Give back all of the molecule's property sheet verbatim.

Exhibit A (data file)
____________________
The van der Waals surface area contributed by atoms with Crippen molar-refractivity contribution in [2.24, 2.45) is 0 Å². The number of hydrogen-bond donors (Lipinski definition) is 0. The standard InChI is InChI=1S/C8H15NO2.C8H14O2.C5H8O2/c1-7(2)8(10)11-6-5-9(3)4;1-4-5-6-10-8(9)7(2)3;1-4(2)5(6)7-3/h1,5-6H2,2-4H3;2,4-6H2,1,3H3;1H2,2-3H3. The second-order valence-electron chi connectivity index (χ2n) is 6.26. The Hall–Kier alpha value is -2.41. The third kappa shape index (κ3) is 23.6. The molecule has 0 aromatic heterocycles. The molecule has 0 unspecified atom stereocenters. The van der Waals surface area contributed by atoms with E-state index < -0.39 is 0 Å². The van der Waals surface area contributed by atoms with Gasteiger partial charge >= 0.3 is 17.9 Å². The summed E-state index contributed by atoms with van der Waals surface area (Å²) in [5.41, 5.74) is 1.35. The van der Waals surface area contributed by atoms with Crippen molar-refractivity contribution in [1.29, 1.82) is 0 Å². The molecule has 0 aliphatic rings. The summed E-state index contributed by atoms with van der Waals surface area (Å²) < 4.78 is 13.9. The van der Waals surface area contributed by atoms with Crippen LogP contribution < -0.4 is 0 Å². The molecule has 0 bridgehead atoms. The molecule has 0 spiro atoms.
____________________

The van der Waals surface area contributed by atoms with Crippen molar-refractivity contribution in [2.24, 2.45) is 0 Å². The number of hydrogen-bond donors (Lipinski definition) is 0. The standard InChI is InChI=1S/C8H15NO2.C8H14O2.C5H8O2/c1-7(2)8(10)11-6-5-9(3)4;1-4-5-6-10-8(9)7(2)3;1-4(2)5(6)7-3/h1,5-6H2,2-4H3;2,4-6H2,1,3H3;1H2,2-3H3. The second-order valence-electron chi connectivity index (χ2n) is 6.26. The Hall–Kier alpha value is -2.41. The third kappa shape index (κ3) is 23.6. The molecule has 0 aromatic heterocycles. The molecule has 0 unspecified atom stereocenters. The van der Waals surface area contributed by atoms with E-state index < -0.39 is 0 Å². The van der Waals surface area contributed by atoms with Gasteiger partial charge >= 0.3 is 17.9 Å². The summed E-state index contributed by atoms with van der Waals surface area (Å²) in [5.41, 5.74) is 1.35. The van der Waals surface area contributed by atoms with Crippen molar-refractivity contribution in [1.29, 1.82) is 0 Å². The molecule has 0 aliphatic rings. The summed E-state index contributed by atoms with van der Waals surface area (Å²) < 4.78 is 13.9. The van der Waals surface area contributed by atoms with Crippen LogP contribution < -0.4 is 0 Å². The molecule has 0 bridgehead atoms. The molecule has 0 spiro atoms.